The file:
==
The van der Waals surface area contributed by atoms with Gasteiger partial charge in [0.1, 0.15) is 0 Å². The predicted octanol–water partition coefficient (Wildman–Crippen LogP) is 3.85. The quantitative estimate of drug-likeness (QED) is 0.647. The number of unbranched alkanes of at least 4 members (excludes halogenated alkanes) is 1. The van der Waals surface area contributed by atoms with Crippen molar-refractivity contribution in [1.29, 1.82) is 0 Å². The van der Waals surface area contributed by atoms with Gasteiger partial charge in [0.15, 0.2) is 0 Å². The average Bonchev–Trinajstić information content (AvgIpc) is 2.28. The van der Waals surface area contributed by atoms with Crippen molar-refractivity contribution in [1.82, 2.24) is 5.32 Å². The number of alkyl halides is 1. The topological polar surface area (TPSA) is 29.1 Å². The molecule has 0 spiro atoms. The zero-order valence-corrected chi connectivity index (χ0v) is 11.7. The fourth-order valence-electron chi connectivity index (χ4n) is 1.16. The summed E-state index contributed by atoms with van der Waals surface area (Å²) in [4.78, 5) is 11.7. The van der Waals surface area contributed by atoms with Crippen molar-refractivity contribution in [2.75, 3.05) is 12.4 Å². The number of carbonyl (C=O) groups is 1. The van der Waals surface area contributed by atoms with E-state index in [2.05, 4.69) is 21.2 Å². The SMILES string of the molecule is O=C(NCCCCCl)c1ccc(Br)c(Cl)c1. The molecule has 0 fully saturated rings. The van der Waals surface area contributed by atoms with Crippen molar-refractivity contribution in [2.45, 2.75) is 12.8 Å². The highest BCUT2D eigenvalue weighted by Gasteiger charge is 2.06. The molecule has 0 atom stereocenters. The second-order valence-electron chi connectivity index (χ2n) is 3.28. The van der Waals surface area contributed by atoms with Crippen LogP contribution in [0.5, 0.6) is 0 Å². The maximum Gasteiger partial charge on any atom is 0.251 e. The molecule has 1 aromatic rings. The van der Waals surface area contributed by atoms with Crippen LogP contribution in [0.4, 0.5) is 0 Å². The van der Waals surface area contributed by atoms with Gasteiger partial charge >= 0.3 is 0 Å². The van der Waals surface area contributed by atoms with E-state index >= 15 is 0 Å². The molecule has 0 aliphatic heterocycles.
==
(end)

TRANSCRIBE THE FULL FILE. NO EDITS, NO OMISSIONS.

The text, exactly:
The van der Waals surface area contributed by atoms with Gasteiger partial charge in [0.1, 0.15) is 0 Å². The predicted octanol–water partition coefficient (Wildman–Crippen LogP) is 3.85. The quantitative estimate of drug-likeness (QED) is 0.647. The number of unbranched alkanes of at least 4 members (excludes halogenated alkanes) is 1. The van der Waals surface area contributed by atoms with Crippen molar-refractivity contribution in [1.29, 1.82) is 0 Å². The van der Waals surface area contributed by atoms with Gasteiger partial charge in [0.15, 0.2) is 0 Å². The average Bonchev–Trinajstić information content (AvgIpc) is 2.28. The van der Waals surface area contributed by atoms with Crippen molar-refractivity contribution in [1.82, 2.24) is 5.32 Å². The number of alkyl halides is 1. The topological polar surface area (TPSA) is 29.1 Å². The molecule has 0 spiro atoms. The zero-order valence-corrected chi connectivity index (χ0v) is 11.7. The fourth-order valence-electron chi connectivity index (χ4n) is 1.16. The summed E-state index contributed by atoms with van der Waals surface area (Å²) in [4.78, 5) is 11.7. The van der Waals surface area contributed by atoms with Crippen molar-refractivity contribution in [2.75, 3.05) is 12.4 Å². The number of carbonyl (C=O) groups is 1. The van der Waals surface area contributed by atoms with E-state index in [2.05, 4.69) is 21.2 Å². The SMILES string of the molecule is O=C(NCCCCCl)c1ccc(Br)c(Cl)c1. The molecule has 0 fully saturated rings. The van der Waals surface area contributed by atoms with Crippen molar-refractivity contribution in [2.45, 2.75) is 12.8 Å². The highest BCUT2D eigenvalue weighted by Gasteiger charge is 2.06. The molecule has 0 atom stereocenters. The second-order valence-electron chi connectivity index (χ2n) is 3.28. The van der Waals surface area contributed by atoms with Crippen LogP contribution in [0.5, 0.6) is 0 Å². The maximum Gasteiger partial charge on any atom is 0.251 e. The molecule has 1 aromatic rings. The van der Waals surface area contributed by atoms with Crippen LogP contribution in [0.4, 0.5) is 0 Å². The van der Waals surface area contributed by atoms with Gasteiger partial charge >= 0.3 is 0 Å². The van der Waals surface area contributed by atoms with E-state index >= 15 is 0 Å². The molecule has 0 aliphatic heterocycles.